The Devil's Game

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Chapter 11

The street lights continuously broke the shadow over Baal’s face. The black van was speeding down a deserted main street. He was grunting and huffing, the adrenaline still raging in him. He embraced the rush, taking possession of every part of his body. He hadn’t felt so alive since the night his life changed.

The Lord recently made him the number two. The other thirty-three members of The Thirty-Six Legions of Demons were jealous of Baal’s special standing in the group. Especially because he hadn’t been a member through family lineage, as tradition demanded. He entered the group as a teenager without any ties to The Thirty-Six Legions of Demons.

As a teenager, he was known as Charlie. Charlie was a normal kid with normal wishes. An action figure for Christmas and candy instead of greens. His father, however, was a professional gambler. On that one specific night his addiction would change everything and turn Charlie’s beliefs upside down to make him what he was today.

Charlie’s father was hit by a losing streak. He bet everything he had and lost everything—the house, the car, the savings, everything. Not willing to give up and hoping for a lucky shot, he placed one final bet.

“If I lose, you can have my wife for one night.”

He knew it was a stupid offer. An offer no one would ever accept. No decent man, that is.

However, the men he gambled with were the opposite. They were well known criminals and always welcomed a special bet to make things more interesting.

“Your wife?” one man said calmly.

“Is she hot?” the other intervened.

They were more than happy to accept that special bet Charlie’s father proposed to them that night.

The game was roulette. His father chose black.

“I’m sorry, my friend. Tonight is not your night. But it’s only a game,” the man said, pointing his finger on the little white ball—it landed on thirty-six red.

He tried everything to talk the men out of his bet, offering them his free labor for life.

“Now, now. A man should honor his bets. A bet is a bet,” the man said, tapping Charlie’s father on his shoulder.

* * *

That same night, seven-year-old Charlie was woken up by quiet moans. He slowly walked toward his parents’ bedroom. The door was closed, but light shone through from underneath the door. Charlie’s little hands twisted the door knob. Upon opening the door, Charlie saw his father sitting on a chair in the corner of the room. His eyes were swollen. Blood was running down his nose. A man was standing next to him and holding a gun to his head. Both were looking over to the bed where the other man, naked, was lying on top of his mother. Her empty eyes looked over to the door at Charlie.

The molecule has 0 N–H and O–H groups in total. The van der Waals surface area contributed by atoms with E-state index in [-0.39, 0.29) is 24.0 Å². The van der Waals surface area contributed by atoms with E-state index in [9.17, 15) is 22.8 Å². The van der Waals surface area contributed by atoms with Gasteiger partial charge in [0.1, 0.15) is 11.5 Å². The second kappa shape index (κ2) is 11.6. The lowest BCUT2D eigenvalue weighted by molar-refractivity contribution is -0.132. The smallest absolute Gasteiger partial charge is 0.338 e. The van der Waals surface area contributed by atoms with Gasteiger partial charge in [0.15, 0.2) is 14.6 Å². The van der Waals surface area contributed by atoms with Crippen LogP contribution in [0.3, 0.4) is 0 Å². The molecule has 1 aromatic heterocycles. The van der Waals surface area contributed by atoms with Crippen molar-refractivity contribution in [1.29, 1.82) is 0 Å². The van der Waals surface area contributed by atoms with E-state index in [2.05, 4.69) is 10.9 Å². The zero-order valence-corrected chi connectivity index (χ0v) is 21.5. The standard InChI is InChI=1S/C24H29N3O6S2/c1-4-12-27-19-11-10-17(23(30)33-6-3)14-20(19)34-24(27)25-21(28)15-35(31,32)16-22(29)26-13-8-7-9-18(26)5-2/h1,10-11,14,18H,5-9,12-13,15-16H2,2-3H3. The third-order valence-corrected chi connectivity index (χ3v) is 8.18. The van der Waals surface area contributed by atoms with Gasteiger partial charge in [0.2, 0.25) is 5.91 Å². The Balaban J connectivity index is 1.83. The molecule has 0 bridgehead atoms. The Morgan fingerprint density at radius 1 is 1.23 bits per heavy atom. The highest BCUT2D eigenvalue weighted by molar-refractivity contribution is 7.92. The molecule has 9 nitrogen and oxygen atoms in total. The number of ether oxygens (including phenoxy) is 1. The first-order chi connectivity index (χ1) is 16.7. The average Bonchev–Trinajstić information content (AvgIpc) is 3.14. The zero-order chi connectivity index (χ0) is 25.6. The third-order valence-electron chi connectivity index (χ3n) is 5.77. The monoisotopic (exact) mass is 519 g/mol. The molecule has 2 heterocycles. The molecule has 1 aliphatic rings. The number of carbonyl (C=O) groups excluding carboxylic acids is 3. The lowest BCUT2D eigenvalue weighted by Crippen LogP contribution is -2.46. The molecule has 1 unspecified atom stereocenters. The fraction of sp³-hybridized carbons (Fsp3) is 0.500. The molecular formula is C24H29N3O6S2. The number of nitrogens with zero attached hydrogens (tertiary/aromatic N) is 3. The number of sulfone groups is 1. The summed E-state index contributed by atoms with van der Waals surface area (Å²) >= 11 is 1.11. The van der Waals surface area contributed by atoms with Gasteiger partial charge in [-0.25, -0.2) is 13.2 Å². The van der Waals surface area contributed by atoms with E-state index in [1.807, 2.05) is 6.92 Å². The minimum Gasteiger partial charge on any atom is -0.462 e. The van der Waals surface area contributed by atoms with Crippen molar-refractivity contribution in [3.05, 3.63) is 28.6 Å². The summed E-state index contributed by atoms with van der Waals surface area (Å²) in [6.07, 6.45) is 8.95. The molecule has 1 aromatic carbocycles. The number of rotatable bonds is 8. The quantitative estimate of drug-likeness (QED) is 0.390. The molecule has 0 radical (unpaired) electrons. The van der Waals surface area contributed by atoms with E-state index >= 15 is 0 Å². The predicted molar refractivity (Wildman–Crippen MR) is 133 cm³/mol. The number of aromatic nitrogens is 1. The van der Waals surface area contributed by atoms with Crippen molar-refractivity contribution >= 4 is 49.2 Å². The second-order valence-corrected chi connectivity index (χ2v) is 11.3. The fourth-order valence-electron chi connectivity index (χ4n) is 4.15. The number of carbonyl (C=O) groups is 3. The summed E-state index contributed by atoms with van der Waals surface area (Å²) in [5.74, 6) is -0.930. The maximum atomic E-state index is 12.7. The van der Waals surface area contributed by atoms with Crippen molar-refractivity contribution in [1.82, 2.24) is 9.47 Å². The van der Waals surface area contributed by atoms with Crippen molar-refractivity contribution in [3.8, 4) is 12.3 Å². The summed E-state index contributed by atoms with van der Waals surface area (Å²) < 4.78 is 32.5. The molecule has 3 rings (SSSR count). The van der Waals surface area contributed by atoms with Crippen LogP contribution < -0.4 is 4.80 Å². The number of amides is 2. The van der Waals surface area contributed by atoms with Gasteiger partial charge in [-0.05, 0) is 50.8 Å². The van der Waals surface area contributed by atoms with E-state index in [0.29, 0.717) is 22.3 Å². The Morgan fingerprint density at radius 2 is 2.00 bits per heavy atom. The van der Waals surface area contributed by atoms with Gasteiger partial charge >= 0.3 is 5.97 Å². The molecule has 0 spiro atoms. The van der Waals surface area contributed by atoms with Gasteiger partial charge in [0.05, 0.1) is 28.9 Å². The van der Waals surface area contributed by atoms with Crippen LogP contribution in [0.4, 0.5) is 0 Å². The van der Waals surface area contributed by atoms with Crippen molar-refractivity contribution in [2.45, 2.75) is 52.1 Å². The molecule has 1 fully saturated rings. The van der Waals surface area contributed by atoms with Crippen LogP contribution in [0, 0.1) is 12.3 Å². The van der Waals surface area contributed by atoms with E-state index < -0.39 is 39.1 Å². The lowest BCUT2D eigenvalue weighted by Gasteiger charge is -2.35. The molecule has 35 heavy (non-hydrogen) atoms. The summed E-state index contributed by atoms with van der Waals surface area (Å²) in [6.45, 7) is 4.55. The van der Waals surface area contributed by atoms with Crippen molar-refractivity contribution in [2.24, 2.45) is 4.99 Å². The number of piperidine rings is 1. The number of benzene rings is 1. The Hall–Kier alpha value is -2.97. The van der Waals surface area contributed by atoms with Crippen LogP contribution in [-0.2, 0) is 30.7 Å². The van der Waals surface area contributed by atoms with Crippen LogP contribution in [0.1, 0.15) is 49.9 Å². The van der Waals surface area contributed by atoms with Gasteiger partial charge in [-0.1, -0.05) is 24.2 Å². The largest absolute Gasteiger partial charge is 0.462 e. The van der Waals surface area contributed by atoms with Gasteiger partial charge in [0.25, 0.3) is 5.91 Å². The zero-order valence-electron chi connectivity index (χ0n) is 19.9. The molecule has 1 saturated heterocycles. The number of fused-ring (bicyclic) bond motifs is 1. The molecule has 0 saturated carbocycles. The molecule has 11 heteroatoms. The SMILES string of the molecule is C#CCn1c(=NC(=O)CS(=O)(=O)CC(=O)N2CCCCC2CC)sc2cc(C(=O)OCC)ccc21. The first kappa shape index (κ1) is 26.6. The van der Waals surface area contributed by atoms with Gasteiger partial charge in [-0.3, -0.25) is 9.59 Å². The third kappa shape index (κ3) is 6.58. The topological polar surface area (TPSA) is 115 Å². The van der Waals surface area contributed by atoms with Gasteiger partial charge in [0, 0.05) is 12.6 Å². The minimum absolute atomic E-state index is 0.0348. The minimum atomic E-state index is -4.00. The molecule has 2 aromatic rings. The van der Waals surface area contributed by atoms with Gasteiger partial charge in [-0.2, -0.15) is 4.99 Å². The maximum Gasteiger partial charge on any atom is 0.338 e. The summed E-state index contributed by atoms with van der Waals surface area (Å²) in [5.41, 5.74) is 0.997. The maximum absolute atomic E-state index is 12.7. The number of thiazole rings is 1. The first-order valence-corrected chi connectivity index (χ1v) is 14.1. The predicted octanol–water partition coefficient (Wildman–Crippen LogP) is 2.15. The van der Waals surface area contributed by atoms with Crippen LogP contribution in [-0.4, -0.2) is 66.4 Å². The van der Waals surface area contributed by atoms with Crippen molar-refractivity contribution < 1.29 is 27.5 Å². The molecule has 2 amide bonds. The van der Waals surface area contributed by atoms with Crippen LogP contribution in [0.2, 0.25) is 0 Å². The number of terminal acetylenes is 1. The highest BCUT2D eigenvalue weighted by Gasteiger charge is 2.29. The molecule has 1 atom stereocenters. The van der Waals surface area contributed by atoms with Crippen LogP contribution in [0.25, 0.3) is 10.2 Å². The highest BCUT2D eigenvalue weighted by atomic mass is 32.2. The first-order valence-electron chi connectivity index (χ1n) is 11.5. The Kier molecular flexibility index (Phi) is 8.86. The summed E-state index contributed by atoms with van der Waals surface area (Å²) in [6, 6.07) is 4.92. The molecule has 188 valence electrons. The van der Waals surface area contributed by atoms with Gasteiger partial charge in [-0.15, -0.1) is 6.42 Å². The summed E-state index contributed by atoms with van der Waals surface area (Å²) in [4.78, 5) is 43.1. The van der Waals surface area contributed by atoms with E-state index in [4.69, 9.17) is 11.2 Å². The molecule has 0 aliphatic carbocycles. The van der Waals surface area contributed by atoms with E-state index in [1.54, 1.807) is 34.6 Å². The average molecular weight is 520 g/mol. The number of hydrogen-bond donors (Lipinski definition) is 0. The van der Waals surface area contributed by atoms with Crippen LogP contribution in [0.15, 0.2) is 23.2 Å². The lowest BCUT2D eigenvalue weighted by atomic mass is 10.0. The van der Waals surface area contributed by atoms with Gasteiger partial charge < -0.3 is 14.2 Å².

Charlie did not comprehend what was happening.

“What’s the boy doing here?” the man next to his father yelled and started to walk toward Charlie.

“No, don’t,” his father screamed in agony.

Charlie looked up at the man. Suddenly everything went black.

* * *

Charlie woke up on his parents’ bedroom floor. His head was hurting and blood was running down his face. He had been pistol-whipped, slashing his face severely. Fainting saved Charlie’s life. The man assumed he had killed him.

Charlie saw his mother lying on the bed. Her wrists were slit. the sheets drenched in blood. The bloody knife still held by her cold hands.

His father sat motionless in the corner chair. He had a phone lying in his lap. His eyes were frantic.

Two police officers charged into the room.

“Your door was open, we got your…what the hell?” one officer said, seeing Charlie’s mother.

“I’m sorry, Charlie,” his father cried.

He stood up, approached the police officer next to him, and with a quick hand movement, retrieved the gun from the officer’s holster.

“No, put the gun down,” the officers yelled at him.

The other officer drew his gun and was pointing it at him.

“I’m so sorry, Charlie,” he cried again, raising the gun in the direction of the officers.

His body was trembling.

“Put the damn gun down, man,” the officer with the gun shouted.

Charlie heard two shots and saw his father fall to the ground. His lifeless eyes looked at Charlie.

Later, Charlie would learn that his father committed suicide by cop. Charlie, however, saw it as suicide by guilt for what he had done to his mother.

The next few years, Charlie was in and out of foster care homes. At the age of twelve, he ran away.